Write the smashville247.netical formula for a simple ionic compound. Recognize polyatomic ions in smashville247.netical formulas.

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We have already encountered some smashville247.netical formulas for simple ionic compounds. A smashville247.netical formula is a concise list of the elements in a compound and the ratios of these elements. To better understand what a smashville247.netical formula means, we must consider how an ionic compound is constructed from its ions.

Ionic compounds exist as alternating positive and negative ions in regular, three-dimensional arrays called crystals (Figure \(\PageIndex{1}\)). As you can see, there are no individual NaCl “particles” in the array; instead, there is a continuous lattice of alternating sodium and chloride ions. However, we can use the ratio of sodium ions to chloride ions, expressed in the lowest possible whole numbers, as a way of describing the compound. In the case of sodium chloride, the ratio of sodium ions to chloride ions, expressed in lowest whole numbers, is 1:1, so we use NaCl (one Na symbol and one Cl symbol) to represent the compound. Thus, NaCl is the smashville247.netical formula for sodium chloride, which is a concise way of describing the relative number of different ions in the compound. A macroscopic sample is composed of myriads of NaCl pairs; each pair called a formula unit. Although it is convenient to think that NaCl crystals are composed of individual NaCl units, Figure \(\PageIndex{1}\) shows that no single ion is exclusively associated with any other single ion. Each ion is surrounded by ions of opposite charge. Figure \(\PageIndex{1}\) A Sodium Chloride Crystal. A crystal contains a three-dimensional array of alternating positive and negative ions. The precise pattern depends on the compound. A crystal of sodium chloride, shown here, is a collection of alternating sodium and chlorine ions.

The formula for an ionic compound follows several conventions. First, the cation is written before the anion. Because most metals form cations and most nonmetals form anions, formulas typically list the metal first and then the nonmetal. Second, charges are not written in a formula. Remember that in an ionic compound, the component species are ions, not neutral atoms, even though the formula does not contain charges. Finally, the proper formula for an ionic compound always obeys the following rule: the total positive charge must equal the total negative charge. To determine the proper formula of any combination of ions, determine how many of each ion is needed to balance the total positive and negative charges in the compound.

This rule is ultimately based on the fact that matter is, overall, electrically neutral.

By convention, assume that there is only one atom if a subscript is not present. We do not use 1 as a subscript.

If we look at the ionic compound consisting of lithium ions and bromide ions, we see that the lithium ion has a 1+ charge and the bromide ion has a 1− charge. Only one ion of each is needed to balance these charges. The formula for lithium bromide is LiBr.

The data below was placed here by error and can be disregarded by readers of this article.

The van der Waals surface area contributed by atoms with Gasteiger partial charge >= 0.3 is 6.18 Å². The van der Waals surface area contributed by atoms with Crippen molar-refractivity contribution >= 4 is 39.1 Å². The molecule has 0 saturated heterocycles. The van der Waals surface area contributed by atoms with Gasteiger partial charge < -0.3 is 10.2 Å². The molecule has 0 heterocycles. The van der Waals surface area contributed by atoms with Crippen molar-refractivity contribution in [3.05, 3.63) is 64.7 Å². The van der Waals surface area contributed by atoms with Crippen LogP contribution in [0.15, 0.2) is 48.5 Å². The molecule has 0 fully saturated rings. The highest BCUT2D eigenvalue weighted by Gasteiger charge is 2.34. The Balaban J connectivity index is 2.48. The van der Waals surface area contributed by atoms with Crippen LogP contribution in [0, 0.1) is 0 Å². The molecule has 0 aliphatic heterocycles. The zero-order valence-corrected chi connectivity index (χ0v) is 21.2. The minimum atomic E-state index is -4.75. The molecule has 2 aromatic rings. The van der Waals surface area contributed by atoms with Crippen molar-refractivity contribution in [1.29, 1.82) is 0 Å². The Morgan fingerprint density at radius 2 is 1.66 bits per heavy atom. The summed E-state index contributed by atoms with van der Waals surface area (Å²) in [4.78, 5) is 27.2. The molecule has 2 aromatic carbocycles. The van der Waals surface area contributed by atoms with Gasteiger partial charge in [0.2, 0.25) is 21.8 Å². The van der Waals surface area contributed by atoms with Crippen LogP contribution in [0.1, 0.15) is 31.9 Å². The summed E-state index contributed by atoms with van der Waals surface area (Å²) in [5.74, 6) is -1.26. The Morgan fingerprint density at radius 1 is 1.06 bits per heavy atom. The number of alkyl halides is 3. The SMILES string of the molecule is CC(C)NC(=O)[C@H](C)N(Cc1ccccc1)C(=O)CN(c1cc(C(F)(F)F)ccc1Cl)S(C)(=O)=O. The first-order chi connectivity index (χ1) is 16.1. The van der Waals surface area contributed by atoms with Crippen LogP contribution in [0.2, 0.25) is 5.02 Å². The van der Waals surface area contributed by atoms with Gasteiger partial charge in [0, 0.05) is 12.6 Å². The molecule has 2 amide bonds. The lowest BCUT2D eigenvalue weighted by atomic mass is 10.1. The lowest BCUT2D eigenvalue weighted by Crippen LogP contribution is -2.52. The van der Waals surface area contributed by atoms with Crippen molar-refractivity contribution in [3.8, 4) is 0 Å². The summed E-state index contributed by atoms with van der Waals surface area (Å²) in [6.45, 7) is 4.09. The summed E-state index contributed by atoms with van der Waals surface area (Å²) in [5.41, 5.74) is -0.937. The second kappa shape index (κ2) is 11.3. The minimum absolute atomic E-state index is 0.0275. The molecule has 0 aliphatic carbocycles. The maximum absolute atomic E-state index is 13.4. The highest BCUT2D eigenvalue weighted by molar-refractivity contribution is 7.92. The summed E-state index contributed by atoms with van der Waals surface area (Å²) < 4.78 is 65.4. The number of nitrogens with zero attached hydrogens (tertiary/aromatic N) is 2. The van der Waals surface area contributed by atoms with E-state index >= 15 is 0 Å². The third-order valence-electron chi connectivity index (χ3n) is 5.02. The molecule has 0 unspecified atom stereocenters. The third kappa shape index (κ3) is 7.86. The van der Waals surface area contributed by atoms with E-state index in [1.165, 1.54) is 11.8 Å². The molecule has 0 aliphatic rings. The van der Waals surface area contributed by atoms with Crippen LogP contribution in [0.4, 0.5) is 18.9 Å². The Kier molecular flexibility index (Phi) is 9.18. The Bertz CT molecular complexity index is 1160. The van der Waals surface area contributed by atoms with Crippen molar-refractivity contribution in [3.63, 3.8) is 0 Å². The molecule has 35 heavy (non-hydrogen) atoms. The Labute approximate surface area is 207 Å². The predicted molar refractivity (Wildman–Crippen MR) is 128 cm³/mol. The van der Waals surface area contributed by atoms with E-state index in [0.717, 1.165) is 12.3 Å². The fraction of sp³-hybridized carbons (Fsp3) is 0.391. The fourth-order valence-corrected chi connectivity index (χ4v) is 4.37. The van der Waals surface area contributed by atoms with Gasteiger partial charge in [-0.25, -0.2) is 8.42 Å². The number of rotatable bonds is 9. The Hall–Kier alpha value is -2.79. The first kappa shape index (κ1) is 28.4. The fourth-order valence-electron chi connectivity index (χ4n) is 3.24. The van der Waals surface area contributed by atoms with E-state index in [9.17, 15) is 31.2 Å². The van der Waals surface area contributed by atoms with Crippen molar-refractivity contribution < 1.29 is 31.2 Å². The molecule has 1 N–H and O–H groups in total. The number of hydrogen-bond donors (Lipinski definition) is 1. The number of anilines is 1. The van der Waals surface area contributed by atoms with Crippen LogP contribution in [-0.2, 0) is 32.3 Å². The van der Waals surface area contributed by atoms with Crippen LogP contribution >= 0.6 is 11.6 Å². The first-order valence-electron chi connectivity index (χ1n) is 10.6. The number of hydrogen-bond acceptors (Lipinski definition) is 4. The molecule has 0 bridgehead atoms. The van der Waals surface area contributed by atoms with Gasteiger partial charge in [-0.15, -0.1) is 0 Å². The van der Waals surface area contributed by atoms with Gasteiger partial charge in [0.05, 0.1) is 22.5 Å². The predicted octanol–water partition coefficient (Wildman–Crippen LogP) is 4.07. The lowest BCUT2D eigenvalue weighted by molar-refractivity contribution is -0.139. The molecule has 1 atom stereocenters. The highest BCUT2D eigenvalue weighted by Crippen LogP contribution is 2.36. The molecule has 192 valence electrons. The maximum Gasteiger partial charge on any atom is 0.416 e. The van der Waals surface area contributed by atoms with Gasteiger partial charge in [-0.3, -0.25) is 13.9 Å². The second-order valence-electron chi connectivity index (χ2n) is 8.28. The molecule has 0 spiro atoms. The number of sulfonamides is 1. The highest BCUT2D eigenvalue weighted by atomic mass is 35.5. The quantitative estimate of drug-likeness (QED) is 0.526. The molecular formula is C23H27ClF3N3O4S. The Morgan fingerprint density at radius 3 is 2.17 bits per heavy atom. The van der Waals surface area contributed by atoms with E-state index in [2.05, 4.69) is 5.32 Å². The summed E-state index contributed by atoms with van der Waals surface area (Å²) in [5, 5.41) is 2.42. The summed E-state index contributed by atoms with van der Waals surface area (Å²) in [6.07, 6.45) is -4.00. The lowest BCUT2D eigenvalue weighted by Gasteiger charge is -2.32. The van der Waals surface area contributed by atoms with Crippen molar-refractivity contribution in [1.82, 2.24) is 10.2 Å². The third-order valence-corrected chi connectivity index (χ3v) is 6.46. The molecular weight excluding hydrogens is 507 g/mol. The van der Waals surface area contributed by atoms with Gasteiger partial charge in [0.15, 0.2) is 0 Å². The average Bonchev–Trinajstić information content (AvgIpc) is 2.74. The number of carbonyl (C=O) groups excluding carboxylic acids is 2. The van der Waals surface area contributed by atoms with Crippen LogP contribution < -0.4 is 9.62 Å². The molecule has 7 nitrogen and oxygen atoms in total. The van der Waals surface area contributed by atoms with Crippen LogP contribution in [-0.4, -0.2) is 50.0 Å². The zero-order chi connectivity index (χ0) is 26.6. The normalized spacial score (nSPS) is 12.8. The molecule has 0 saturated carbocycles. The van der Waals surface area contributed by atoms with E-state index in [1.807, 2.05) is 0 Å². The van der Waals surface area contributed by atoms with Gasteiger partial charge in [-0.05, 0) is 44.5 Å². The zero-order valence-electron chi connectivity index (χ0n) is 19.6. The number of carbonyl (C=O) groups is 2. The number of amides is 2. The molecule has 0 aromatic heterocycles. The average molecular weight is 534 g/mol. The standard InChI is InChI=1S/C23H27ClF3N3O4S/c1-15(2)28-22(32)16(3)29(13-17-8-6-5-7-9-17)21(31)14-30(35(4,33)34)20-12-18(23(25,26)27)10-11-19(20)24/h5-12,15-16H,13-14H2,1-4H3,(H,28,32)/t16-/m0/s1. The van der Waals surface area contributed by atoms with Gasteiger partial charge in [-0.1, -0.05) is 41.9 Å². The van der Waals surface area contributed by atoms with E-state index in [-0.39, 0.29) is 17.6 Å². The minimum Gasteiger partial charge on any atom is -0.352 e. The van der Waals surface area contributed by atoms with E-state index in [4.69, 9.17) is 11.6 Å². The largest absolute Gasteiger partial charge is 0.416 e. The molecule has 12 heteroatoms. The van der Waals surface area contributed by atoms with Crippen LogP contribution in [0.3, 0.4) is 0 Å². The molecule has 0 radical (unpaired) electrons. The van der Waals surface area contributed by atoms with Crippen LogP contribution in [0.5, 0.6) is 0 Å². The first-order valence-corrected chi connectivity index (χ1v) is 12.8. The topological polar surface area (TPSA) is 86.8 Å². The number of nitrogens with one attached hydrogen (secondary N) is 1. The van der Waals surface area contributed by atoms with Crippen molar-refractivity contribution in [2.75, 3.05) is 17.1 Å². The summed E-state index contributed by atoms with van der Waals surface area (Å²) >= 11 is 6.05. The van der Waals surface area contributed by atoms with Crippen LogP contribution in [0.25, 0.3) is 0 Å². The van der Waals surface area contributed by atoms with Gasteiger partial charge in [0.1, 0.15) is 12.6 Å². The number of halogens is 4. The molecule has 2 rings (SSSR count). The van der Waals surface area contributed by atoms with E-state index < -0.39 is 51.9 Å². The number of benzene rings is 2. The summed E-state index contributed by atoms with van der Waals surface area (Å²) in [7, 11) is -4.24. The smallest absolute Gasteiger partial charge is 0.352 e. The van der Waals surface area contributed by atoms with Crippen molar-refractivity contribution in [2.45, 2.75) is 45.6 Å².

When an ionic compound is formed from magnesium and oxygen, the magnesium ion has a 2+ charge, and the oxygen atom has a 2− charge. Although both of these ions have higher charges than the ions in lithium bromide, they still balance each other in a one-to-one ratio. Therefore, the proper formula for this ionic compound is MgO.

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Now consider the ionic compound formed by magnesium and chlorine. A magnesium ion has a 2+ charge, while a chlorine ion has a 1− charge:

Mg2+ Cl−

Combining one ion of each does not completely balance the positive and negative charges. The easiest way to balance these charges is to assume the presence of two chloride ions for each magnesium ion:

Mg2+ Cl− Cl−

Now the positive and negative charges are balanced. We could write the smashville247.netical formula for this ionic compound as MgClCl, but the convention is to use a numerical subscript when there is more than one ion of a given type—MgCl2. This smashville247.netical formula says that there are one magnesium ion and two chloride ions in this formula. (Do not read the “Cl2” part of the formula as a molecule of the diatomic elemental chlorine. Chlorine does not exist as a diatomic element in this compound. Rather, it exists as two individual chloride ions.) By convention, the lowest whole number ratio is used in the formulas of ionic compounds. The formula Mg2Cl4has balanced charges with the ions in a 1:2 ratio, but is not correct because it isnot the lowest whole number ratio.

Table \(\PageIndex{1}\): Some Polyatomic Ions Name Formula
ammonium ion NH4+
acetate ion C2H3O2− (also written CH3CO2−)
carbonate ion CO32−
hydrogen carbonate ion (bicarbonate ion) HCO3−
cyanide ion CN−
hydroxide ion OH−
nitrate ion NO3−
nitrite ion NO2−
phosphate ion PO43−
hydrogen phosphate ion HPO42−
dihydrogen phosphate ion H2PO4−
sulfate ion SO42−
hydrogen sulfate ion (bisulfate ion) HSO4−
sulfite ion SO32−

Looking Closer: Blood and Seawater

Science has long recognized that blood and seawater have similar compositions. After all, both liquids have ionic compounds dissolved in them. The similarity may be more than mere coincidence; many scientists think that the first forms of life on Earth arose in the oceans. A closer look, however, shows that blood and seawater are quite different. A 0.9% solution of sodium chloride approximates the salt concentration found in blood. In contrast, seawater is principally a 3% sodium chloride solution, over three times the concentration in blood. Here is a comparison of the amounts of ions in blood and seawater:

IonPercent in SeawaterPercent in Blood
Na+ 2.36 0.322
Cl− 1.94 0.366
Mg2+ 0.13 0.002
SO42− 0.09
K+ 0.04 0.016
Ca2+ 0.04 0.0096
HCO3− 0.002 0.165
HPO42−, H2PO4− 0.01

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